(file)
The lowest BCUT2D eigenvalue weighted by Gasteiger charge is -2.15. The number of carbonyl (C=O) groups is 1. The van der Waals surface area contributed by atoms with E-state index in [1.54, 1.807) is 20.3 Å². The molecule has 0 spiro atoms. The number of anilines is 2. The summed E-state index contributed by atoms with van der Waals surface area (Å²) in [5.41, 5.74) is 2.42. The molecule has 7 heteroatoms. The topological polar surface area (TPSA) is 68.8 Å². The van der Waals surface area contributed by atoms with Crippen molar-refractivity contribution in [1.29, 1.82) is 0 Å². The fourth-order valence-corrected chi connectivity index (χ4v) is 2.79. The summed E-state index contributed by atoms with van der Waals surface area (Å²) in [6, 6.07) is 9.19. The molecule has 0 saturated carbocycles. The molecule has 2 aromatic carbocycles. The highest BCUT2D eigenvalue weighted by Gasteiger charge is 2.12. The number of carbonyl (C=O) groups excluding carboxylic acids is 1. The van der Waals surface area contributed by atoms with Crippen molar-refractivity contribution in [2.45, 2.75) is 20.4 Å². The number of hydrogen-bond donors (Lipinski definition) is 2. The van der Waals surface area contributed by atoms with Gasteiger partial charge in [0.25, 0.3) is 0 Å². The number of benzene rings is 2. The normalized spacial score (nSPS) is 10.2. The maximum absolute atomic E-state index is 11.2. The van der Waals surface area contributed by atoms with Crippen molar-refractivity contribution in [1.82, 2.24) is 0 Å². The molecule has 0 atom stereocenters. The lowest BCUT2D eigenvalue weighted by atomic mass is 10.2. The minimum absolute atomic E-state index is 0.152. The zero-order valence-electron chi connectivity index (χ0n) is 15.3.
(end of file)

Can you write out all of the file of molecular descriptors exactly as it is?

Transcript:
The lowest BCUT2D eigenvalue weighted by Gasteiger charge is -2.15. The number of carbonyl (C=O) groups is 1. The van der Waals surface area contributed by atoms with E-state index in [1.54, 1.807) is 20.3 Å². The molecule has 0 spiro atoms. The number of anilines is 2. The summed E-state index contributed by atoms with van der Waals surface area (Å²) in [5.41, 5.74) is 2.42. The molecule has 7 heteroatoms. The topological polar surface area (TPSA) is 68.8 Å². The van der Waals surface area contributed by atoms with Crippen molar-refractivity contribution in [1.29, 1.82) is 0 Å². The fourth-order valence-corrected chi connectivity index (χ4v) is 2.79. The summed E-state index contributed by atoms with van der Waals surface area (Å²) in [6, 6.07) is 9.19. The molecule has 0 saturated carbocycles. The molecule has 2 aromatic carbocycles. The highest BCUT2D eigenvalue weighted by Gasteiger charge is 2.12. The number of carbonyl (C=O) groups excluding carboxylic acids is 1. The van der Waals surface area contributed by atoms with Crippen molar-refractivity contribution in [2.45, 2.75) is 20.4 Å². The number of hydrogen-bond donors (Lipinski definition) is 2. The van der Waals surface area contributed by atoms with Gasteiger partial charge in [0.25, 0.3) is 0 Å². The number of benzene rings is 2. The normalized spacial score (nSPS) is 10.2. The maximum absolute atomic E-state index is 11.2. The van der Waals surface area contributed by atoms with Crippen molar-refractivity contribution in [1.82, 2.24) is 0 Å². The molecule has 0 atom stereocenters. The lowest BCUT2D eigenvalue weighted by atomic mass is 10.2. The minimum absolute atomic E-state index is 0.152. The zero-order valence-electron chi connectivity index (χ0n) is 15.3.